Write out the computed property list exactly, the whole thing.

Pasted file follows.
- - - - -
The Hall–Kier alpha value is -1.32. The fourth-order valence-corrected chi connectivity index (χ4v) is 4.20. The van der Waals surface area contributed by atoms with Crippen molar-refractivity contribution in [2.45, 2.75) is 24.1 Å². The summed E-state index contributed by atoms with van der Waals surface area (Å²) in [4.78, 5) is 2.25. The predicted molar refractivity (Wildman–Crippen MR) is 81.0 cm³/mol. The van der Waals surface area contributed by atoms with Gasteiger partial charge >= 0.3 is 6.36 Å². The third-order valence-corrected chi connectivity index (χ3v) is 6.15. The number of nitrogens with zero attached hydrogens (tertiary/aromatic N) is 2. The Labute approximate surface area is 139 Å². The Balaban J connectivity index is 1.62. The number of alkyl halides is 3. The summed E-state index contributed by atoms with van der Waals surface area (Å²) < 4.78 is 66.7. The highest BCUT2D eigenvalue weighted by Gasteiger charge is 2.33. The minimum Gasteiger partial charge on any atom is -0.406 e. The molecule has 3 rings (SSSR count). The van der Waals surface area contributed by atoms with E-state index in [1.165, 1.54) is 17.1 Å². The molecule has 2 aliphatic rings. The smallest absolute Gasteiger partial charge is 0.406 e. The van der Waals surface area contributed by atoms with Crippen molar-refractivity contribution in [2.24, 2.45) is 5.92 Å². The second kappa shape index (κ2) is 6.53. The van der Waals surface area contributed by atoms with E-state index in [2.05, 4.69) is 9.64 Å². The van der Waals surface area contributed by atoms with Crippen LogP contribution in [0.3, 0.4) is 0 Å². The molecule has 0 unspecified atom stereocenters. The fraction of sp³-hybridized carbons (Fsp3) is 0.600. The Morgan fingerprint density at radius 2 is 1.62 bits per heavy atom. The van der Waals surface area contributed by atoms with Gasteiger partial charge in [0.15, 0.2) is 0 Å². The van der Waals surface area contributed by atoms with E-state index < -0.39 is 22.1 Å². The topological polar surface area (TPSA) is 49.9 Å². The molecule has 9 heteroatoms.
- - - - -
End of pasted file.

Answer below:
The Hall–Kier alpha value is -1.32. The fourth-order valence-corrected chi connectivity index (χ4v) is 4.20. The van der Waals surface area contributed by atoms with Crippen molar-refractivity contribution in [2.45, 2.75) is 24.1 Å². The summed E-state index contributed by atoms with van der Waals surface area (Å²) in [4.78, 5) is 2.25. The predicted molar refractivity (Wildman–Crippen MR) is 81.0 cm³/mol. The van der Waals surface area contributed by atoms with Gasteiger partial charge >= 0.3 is 6.36 Å². The third-order valence-corrected chi connectivity index (χ3v) is 6.15. The number of nitrogens with zero attached hydrogens (tertiary/aromatic N) is 2. The Labute approximate surface area is 139 Å². The Balaban J connectivity index is 1.62. The number of alkyl halides is 3. The summed E-state index contributed by atoms with van der Waals surface area (Å²) < 4.78 is 66.7. The highest BCUT2D eigenvalue weighted by Gasteiger charge is 2.33. The minimum Gasteiger partial charge on any atom is -0.406 e. The molecule has 3 rings (SSSR count). The van der Waals surface area contributed by atoms with E-state index in [1.165, 1.54) is 17.1 Å². The molecule has 2 aliphatic rings. The smallest absolute Gasteiger partial charge is 0.406 e. The van der Waals surface area contributed by atoms with Crippen molar-refractivity contribution in [2.24, 2.45) is 5.92 Å². The second kappa shape index (κ2) is 6.53. The van der Waals surface area contributed by atoms with E-state index in [2.05, 4.69) is 9.64 Å². The van der Waals surface area contributed by atoms with Crippen LogP contribution in [0.3, 0.4) is 0 Å². The molecule has 0 unspecified atom stereocenters. The fraction of sp³-hybridized carbons (Fsp3) is 0.600. The Morgan fingerprint density at radius 2 is 1.62 bits per heavy atom. The van der Waals surface area contributed by atoms with Gasteiger partial charge in [0.15, 0.2) is 0 Å². The van der Waals surface area contributed by atoms with E-state index < -0.39 is 22.1 Å². The topological polar surface area (TPSA) is 49.9 Å². The molecule has 9 heteroatoms.